# How to think about permutation puzzles?

I know this is a very general question, but these kinds of puzzles are the only ones I can't figure out on my own. Rubik's cube, Twiddle, 16... (the last two are in Simon Tatham's Puzzle collection.)

Is there a general thinking principle that applies to puzzles like these? If not, can you give me an example of how to arrive at the solution for any one of these puzzles? I just can't even begin to think about something with so many interconnected parts.

• Maybe this previous question will help: Rubik's cube without any algorithms. Here's another: How can one solve a Rubik's cube without relying on guides/algorithms? Mar 26, 2020 at 22:49
• Mar 26, 2020 at 22:51
• So does that mean there is no trick to thinking about these puzzles in general? Each one is completely different? Mar 26, 2020 at 22:56
• The answers to the two questions I linked to are applicable to almost all permutation puzzles. The second link is better cause I gave an answer :-) Mar 26, 2020 at 23:01

Permutation puzzles are puzzles in which a random permutation needs to be restored to the identity permutation by using a limited (or 'clumsy') set of moves.

For example, with the Rubik's cube, you would like to be able to swap two corners by themselves, but you can't do this directly - you can only rotate faces.

A key feature is then to find - and hopefully optimize - the solving process.

For example, consider that you are only allowed to rotate three elements of a permutation forwards, e.g. $$abc\to cab\to bca\to abc$$. The three elements do not need to be consecutive.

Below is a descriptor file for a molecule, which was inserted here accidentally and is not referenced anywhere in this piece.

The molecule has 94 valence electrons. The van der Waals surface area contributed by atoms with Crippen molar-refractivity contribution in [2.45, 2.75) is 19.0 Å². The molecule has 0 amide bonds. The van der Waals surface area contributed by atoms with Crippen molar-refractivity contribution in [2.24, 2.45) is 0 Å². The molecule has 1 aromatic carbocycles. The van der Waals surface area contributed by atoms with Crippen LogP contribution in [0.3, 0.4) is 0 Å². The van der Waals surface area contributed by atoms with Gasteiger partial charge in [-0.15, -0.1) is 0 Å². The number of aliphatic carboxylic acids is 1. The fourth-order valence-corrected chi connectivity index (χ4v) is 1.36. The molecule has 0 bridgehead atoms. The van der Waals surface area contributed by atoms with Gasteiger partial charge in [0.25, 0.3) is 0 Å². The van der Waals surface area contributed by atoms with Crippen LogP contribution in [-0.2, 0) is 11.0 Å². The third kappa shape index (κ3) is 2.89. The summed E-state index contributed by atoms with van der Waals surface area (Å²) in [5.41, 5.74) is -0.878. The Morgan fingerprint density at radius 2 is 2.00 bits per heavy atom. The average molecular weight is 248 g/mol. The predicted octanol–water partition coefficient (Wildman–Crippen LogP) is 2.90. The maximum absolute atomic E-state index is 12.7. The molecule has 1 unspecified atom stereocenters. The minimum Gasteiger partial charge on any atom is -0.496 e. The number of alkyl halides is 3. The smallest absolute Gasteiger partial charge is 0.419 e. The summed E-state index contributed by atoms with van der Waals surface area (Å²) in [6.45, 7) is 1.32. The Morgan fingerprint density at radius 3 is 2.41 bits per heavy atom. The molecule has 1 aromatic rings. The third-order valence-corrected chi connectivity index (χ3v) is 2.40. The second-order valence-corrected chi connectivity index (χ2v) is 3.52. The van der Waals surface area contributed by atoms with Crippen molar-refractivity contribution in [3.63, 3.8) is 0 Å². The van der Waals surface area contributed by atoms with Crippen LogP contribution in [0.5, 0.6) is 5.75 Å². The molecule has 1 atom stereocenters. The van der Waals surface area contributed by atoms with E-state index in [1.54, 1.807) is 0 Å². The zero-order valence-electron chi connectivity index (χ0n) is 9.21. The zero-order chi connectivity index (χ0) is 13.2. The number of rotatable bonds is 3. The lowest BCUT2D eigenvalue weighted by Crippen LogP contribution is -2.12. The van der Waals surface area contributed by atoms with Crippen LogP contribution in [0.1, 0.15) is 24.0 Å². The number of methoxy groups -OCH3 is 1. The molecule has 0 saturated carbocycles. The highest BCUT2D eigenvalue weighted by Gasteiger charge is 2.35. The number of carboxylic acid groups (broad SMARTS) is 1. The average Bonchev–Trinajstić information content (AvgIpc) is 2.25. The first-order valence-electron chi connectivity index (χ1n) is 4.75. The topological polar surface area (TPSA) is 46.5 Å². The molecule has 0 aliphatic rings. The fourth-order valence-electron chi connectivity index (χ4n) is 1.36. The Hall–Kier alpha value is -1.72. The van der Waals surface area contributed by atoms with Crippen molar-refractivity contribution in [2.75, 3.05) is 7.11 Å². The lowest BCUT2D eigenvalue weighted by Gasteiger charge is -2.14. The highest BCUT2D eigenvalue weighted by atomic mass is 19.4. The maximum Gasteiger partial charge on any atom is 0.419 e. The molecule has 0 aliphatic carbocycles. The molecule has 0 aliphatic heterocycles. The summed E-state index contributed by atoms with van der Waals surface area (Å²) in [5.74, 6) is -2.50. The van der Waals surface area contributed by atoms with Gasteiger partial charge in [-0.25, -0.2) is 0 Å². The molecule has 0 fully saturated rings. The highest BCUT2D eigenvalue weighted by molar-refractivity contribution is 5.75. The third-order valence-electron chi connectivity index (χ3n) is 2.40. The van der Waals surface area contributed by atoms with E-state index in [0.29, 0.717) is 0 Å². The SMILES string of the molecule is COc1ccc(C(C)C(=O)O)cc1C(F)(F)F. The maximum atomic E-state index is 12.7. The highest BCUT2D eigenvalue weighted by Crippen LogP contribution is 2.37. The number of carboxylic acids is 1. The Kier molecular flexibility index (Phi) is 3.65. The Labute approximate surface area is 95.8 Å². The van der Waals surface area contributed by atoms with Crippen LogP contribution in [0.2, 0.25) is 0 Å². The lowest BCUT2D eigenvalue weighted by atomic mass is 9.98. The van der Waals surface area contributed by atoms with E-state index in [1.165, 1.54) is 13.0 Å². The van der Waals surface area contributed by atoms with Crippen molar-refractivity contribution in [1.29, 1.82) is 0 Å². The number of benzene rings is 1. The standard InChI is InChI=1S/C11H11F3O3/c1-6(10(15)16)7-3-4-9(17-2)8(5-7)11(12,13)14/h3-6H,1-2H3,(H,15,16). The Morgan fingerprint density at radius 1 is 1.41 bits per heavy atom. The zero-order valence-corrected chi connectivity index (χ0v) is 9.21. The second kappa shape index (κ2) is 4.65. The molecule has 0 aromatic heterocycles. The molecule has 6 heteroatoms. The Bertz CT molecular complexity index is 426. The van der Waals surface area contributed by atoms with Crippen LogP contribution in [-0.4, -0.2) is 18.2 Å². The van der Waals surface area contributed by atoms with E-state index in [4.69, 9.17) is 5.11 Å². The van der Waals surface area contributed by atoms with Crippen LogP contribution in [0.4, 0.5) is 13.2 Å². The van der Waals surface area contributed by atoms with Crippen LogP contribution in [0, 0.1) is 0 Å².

Then $$1234\to4321$$ can be done in four steps:

 1234
3124
3412
3241
4321

Or:

 1234
1423
2143
4213
4321

But can it be done in three moves or less? And if not, why not?

It can:

 1234
4132
4213
4321

And, as the OP found, a solution in 2:

 1234
4213
4321

The challenge is now to find the shortest solution to reverse n numbers, but that's a different question!

My example shows how the straightforward approach is not necessarily the shortest, but the easiest to construct. So to solve a permutation puzzle, construct the 'obvious' solution first, and then try to find shortcuts.

• Well, I assume that question was directed to me; getting the "1" to its position in itself takes 3 moves. So it can't be less than 3 moves. It can't be 3 moves either because "4" has to move in place as well and the first click to move "1" will not be able to move "4". I think this reasoning proves that the solution can be - at minimum - 4 moves. Mar 27, 2020 at 22:16
• You can rotate 124 or 134 first (to get 4132 or 4213). @alexoland
– JMP
Mar 28, 2020 at 3:56
• Well then 2 moves is clearly possible: 1234 4213 4321 It can't be 1 because there is no way to move the "1" to its position in 1 move. But I don't feel like I am solving this in the proper way. I am just trying things out and stumble into a solution. Is there something else you want me to realize? Mar 28, 2020 at 18:28